Saturday, August 26, 2006

The Duckett Conspiracy

They told us the Redskins were in good shape at running back, even with Clinton Portis' injury. Al Saunders raved all off-season about Ladell Betts. Then BAM! Here comes T.J. Duckett.

Stunning. The move was so out of left field, to use a baseball analogy, that Master4caster struggles to grasp the meaning. This is Washington, so there must be a conspiracy.

  1. Portis is more hurt than they are letting on. Misinformation is an NFL tradition that predates even George Allen, who was paranoid about everything football. Shoulder dislocations are the type injury (I read long ago) that heals but stings like heck with every new impact, that is to say, on Portis' every play. He's stalwart enough to play with pain, but we are talking a nineteen game season here. The Skins lost the Seattle playoff game last season partially because Portis was worn out. And he was healthy then. TJ is here for the heavy hitting for the first four-to-six games so that Portis can heal completely. Call it the Save Clinton Until the Playoffs theory.
  2. The "Ladell is really good" talk was just hype to draw trade offers. When the chips are down, as they are now, maybe Betts and the rest of the crew aren't up to championship snuff. Jason LaCanforia reported in The Post that all of the running backs were shocked at hearing the news and confused about their status. Call it the Truth is Out theory.
  3. They planned this all along. Coach-in-chief Joe Gibbs is quoted in the LaCanforia article as saying "the trade was not completed solely as a precaution in case Portis' injury lingers." "Solely" implies that there were other considerations cooking before Portis injury. CP is a great talent, but more in the vein of Joe Washington than John Riggins. Duckett, all 250 pounds of him, is the type of big back that Gibbs always used to bludgeon defenses by running through the line. Add to that Gibbs' insistence that all of the current backs have a role, and Master4caster concludes that this is not a stopgap move. If CP is not asked to be the power back all the time, then he can be free to make those outside sweeps and receptions for big yards-after-the-catch that he did with Denver. Call it the Let Clinton Be Clinton theory.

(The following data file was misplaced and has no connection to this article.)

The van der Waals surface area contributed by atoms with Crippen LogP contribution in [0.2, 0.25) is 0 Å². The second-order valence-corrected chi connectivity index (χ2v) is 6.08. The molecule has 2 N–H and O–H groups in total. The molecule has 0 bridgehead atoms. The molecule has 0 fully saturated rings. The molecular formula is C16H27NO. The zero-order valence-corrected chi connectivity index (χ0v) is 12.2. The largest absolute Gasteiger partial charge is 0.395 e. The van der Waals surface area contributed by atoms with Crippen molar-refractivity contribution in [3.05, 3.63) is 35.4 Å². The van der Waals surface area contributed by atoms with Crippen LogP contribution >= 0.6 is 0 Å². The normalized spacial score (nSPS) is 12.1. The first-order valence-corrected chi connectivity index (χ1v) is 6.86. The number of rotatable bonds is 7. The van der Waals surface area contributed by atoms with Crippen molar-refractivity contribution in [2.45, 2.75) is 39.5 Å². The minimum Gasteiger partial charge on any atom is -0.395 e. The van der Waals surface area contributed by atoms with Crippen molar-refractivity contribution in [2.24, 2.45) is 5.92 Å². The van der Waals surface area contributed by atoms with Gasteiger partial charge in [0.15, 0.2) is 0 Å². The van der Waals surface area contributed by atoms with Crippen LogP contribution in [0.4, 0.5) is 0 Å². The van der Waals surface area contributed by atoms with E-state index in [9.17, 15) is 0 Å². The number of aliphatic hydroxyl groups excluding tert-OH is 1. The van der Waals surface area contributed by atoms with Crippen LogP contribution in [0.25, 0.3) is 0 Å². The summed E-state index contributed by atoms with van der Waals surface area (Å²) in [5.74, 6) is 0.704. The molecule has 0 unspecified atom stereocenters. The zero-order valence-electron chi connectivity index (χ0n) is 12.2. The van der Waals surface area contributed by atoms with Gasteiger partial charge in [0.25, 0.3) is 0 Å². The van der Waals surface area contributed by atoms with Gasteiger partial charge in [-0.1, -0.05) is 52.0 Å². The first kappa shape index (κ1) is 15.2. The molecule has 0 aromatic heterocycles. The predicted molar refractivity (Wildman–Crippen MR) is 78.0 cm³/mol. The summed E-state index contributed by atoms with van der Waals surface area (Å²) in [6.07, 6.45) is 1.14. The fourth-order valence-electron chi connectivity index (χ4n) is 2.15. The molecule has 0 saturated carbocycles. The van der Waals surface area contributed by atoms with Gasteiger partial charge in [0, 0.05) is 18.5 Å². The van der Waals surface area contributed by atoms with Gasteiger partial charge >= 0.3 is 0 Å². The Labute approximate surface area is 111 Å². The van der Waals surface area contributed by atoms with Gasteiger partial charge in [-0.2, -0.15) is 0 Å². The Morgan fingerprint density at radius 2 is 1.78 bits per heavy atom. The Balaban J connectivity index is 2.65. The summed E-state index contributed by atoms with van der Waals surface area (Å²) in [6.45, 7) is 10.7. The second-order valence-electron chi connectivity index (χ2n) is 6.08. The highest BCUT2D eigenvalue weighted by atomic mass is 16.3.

4. A version of the Let Clinton theory, is the Confound the Opponents theory. How do rivals prepare for the Redskins running game now? If they crowded the line with eight defenders like last season for Portis, do they defend with nine with Mike Sellers and Duckett in the backfield? With only a safety on Santana Moss? What if it's Sellers and Randle-El in the backfield? If Brunell hands off the Randle-El, is he running or passing? What if Portis or Randle-El line up in the slot? A linebacker will cover them. Does that free Duckett to crash up the middle? Duckett's addition does for the running game what Brandon Lloyd and Randle-El does for the passing game. Clever.
  5. With uncertainty about Brian Westbrook and questions about Corell Buckhalter, the Eagles look to add a big back. They are talking to Stephen Davis and were nosing around Duckett. If you are Gregg Williams, who do you least want to see in a green jersey, Davis or Duckett? Lets throw a monkey wrench in Philadelphia's plan. Call it the Die Eagles Die theory. If true, that means the division race has already begun.
  6. Ladell Betts is playing in his contract year. So is Duckett. It's unlikely the Skins keep both on next year's roster, but by playing one off against the other, and limiting their carries, the Redskins gain negotiation leverage. Call it the Aren't We Being Clever theory.
  7. Then, there is the Denver is Really Stupid theory, best expressed by Ben Folsum's Goodbye Ladell article at The Curly R.

TJ Duckett was the eighteenth pick in the first round of the 2002 draft. He was selected after a successful college career at Michigan State. However, he never cracked the Atlanta Falcons starting line-up, losing carries to the versatile Warrick Dunn. Duckett is something of a scoring machine with 31 touchdowns in 39 games.

At State, Duckett, ran for 3,379 yards on 621 carries (5.4 ave.) for 29 touchdowns. He might have broken all of MSU's rushing records had he not left campus a year early for the NFL 2002 draft. He needed 1,509 yards to break Lorenzo White's career yardage, and 833 yards to eclipse older brother Tico's career yardage. Known as "The Diesel" in college (he won't be called that with the Redskins), Duckett rarely caught passes out of the backfield. He only caught 29 passes for 233 yards with the Falcons. In the "it's a small world" category, older brother Tico Duckett spent a short time on the Redskins roster, but has no stats to show for it. TJ also rejoins college teammate Lamar Marshall, Redskins middle linebacker.

While Duckett is the stronger ground pounder, Betts has caught more passes out of the backfield and contributes on special teams. Betts' versatility could be more valuable to the Redskins, while Duckett, like Chris Carter, only scores touchdowns.

The Skins go into tonight's exhibition game against the Patriots with lots of questions. John Keim summarized it best in his article in The Examiner. It's about time for the team to answer, to show that they are taking this preseason as seriously as New York and Dallas, both 2-0 at this point. Keim's piece can be found here.


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